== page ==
Page 12 – Autobiography – Benjamin Lafayette Smith
 
 
         Lucy Overton Hobby of Columbus Miss who was living with her stepfather, W. N. O’Neal.
         We remained with him until Saturday morning when we took the cars for Artesia. Some of
         my small brothers met us there with a horse a piece for us, and rode to my fathers horseback
         and spent the day there, and in the evening, I took her a mile distant, to a single room home,
         a dressed weather boarded house, unceiled and unpainted. I had hired a good negro woman,
         Julia Peterson, to cook for us. She gave us supper, and thus we began the battle of married
         life in a single room, furnished with a neat plain bedstead, a small dining table, several
         chairs, a small hanging minor and a neat wardrobe and bookcase, the two latter, I made
         myself. Both looked nice. The pillow cases on the bed, were of yellow domestic, bleached
         from continued washing. My wife made some nice bleached domestic pillow cases and put
         the room in nice order, and made things look much more orderly and cheerful. She never
         once suggested or even hinted that she would prefer a better house, but went to work
         patiently, willingly and cheerfully to do her full share in making this a neat comfortable and
         happy home. I was delighted and highly appreciated her start, but I failed to praise her as I
         should have done. Failing to commend her and her children especially her, when deserving
         it, was and has been all my life, a great fault with me. I failed to commend my servants as I
         should have done, when they deserved it. I went with Lucy occasionally to visit her
         stepfather, and he gave her in the summer a buggy and harness that he had used some, which
         we used in going to church and also in visiting him. In the fall my father offered to sell me
         eighty acres of land and take my note with interest for another eighty. I accepted this offer
         and he deeded me the W ~/2 of NW 1/4 and the E ‘/2 of NE 1/4 of Sec 33 T18 R16 East,
         west of and adjoining the Westly Johnson place. On the east edge of this land was a grove
         on which was a tow room house with stack chimney built of soft white limestone. The
         weather boards and floor were of rough plank, and covered with 30 inch cypress boards.
         Besides this house, there were on the place two cabins and an old log crib and a cheap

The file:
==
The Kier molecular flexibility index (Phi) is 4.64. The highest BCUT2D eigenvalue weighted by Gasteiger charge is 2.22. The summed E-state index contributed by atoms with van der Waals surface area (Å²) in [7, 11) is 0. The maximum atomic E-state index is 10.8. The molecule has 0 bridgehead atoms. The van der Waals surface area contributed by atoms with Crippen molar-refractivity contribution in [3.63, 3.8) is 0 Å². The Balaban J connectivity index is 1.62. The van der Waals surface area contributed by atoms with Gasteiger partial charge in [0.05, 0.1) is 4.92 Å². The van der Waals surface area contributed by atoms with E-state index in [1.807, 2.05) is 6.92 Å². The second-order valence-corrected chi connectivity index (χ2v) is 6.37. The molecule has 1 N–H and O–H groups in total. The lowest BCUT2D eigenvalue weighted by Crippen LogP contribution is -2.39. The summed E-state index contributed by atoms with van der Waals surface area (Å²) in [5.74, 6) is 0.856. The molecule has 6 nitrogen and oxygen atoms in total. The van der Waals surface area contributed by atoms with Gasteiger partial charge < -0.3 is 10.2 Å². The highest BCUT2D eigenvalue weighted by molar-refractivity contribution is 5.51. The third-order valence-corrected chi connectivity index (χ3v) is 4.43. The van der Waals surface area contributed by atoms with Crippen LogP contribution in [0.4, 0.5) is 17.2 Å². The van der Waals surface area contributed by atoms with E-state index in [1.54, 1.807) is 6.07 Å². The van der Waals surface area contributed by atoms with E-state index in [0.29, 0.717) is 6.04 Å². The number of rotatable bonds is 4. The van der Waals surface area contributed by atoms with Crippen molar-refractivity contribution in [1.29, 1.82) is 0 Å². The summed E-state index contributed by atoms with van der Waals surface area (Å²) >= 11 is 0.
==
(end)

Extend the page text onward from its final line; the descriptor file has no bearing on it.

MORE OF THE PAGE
shelter for my horses. We moved there a few days before Christmas, and we were both
         delighted to get to a house we could call our own. I hired Ned O’NeaI, his wife and two
         other hands to cultivate the place for a part of the crops. I employed Susan Wade, Ned’s
         Mother-in-law, a good cook and handy old woman to do our cooking. She lived in, and did
         the cooking in a nearby house. This made it convenient, as we had but two rooms and no
         kitchen. On the 14th January 1870, a pretty little girl was born unto us. As soon as Lucy
         thought it necessary, I started Ned on horse for Dr. Howorth, but he did not start soon
         enough for in an hour the baby was born. He soon came and attended to Lucy, and being
         good natured and cheerful, he soon had her in good spirits. She and baby both got along
         finely and she was on her feet in four weeks. Our new home seemed to give her fresh
         courage. She went to work diligently, cheerfully and lovingly to make this a neat happy
         home. Mr. O’Neal was Lucy’s guardian, and soon after we were married, told me owed
         her about $1500.00, and would pay it soon. I found that he had used it, hoping to be able to
         pay it back. When I found that he could not pay it, I employed lawyers, who agreed to take
         half of what they collected for their fee, to bring suit. They collected from his sureties
         $3000.00 without suit. This left her $1500.00 the amount that Mr. O’Neal said he owed
         her. Lucy lovingly and confidingly placed it all in my hands, except a small amount she
         used to but herself a necklace and gold watch. I used a part of it to but eighty acres of land
         adjoining me on the west. This made me 240 acres. I bought a mare and mule and
         increased my hands and put this land into cultivation. In the fall of 1870 I added a cheap
         shed room to the south end of our dwelling, which we used for a dining room. By this time